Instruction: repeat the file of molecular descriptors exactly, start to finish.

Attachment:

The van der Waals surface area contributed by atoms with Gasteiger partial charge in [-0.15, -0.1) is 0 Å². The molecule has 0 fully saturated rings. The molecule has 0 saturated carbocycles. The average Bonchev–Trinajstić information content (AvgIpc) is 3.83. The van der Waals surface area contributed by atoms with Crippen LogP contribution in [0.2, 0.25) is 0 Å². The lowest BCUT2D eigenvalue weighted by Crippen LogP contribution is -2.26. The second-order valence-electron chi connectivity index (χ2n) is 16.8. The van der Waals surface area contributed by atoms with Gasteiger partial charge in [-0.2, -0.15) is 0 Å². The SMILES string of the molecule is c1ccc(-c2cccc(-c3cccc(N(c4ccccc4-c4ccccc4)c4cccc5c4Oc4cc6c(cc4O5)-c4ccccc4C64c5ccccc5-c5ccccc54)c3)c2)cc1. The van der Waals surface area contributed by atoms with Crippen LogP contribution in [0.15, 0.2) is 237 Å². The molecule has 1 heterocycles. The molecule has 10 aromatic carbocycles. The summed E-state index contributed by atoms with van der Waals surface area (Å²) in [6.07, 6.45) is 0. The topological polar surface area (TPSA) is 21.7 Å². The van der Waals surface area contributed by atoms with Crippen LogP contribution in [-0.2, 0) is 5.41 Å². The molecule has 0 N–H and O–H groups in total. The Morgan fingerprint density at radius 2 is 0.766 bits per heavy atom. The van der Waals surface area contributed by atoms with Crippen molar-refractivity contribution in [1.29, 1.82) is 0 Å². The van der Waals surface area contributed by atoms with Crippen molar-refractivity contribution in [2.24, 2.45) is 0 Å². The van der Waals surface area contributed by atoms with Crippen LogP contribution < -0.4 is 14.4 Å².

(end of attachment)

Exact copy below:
The van der Waals surface area contributed by atoms with Gasteiger partial charge in [-0.15, -0.1) is 0 Å². The molecule has 0 fully saturated rings. The molecule has 0 saturated carbocycles. The average Bonchev–Trinajstić information content (AvgIpc) is 3.83. The van der Waals surface area contributed by atoms with Crippen LogP contribution in [0.2, 0.25) is 0 Å². The lowest BCUT2D eigenvalue weighted by Crippen LogP contribution is -2.26. The second-order valence-electron chi connectivity index (χ2n) is 16.8. The van der Waals surface area contributed by atoms with Gasteiger partial charge in [-0.2, -0.15) is 0 Å². The SMILES string of the molecule is c1ccc(-c2cccc(-c3cccc(N(c4ccccc4-c4ccccc4)c4cccc5c4Oc4cc6c(cc4O5)-c4ccccc4C64c5ccccc5-c5ccccc54)c3)c2)cc1. The van der Waals surface area contributed by atoms with Crippen LogP contribution in [0.15, 0.2) is 237 Å². The molecule has 1 heterocycles. The molecule has 10 aromatic carbocycles. The summed E-state index contributed by atoms with van der Waals surface area (Å²) in [6.07, 6.45) is 0. The topological polar surface area (TPSA) is 21.7 Å². The van der Waals surface area contributed by atoms with Crippen LogP contribution in [-0.2, 0) is 5.41 Å². The molecule has 0 N–H and O–H groups in total. The Morgan fingerprint density at radius 2 is 0.766 bits per heavy atom. The van der Waals surface area contributed by atoms with Crippen molar-refractivity contribution in [1.29, 1.82) is 0 Å². The van der Waals surface area contributed by atoms with Crippen molar-refractivity contribution in [2.24, 2.45) is 0 Å². The van der Waals surface area contributed by atoms with Crippen LogP contribution < -0.4 is 14.4 Å².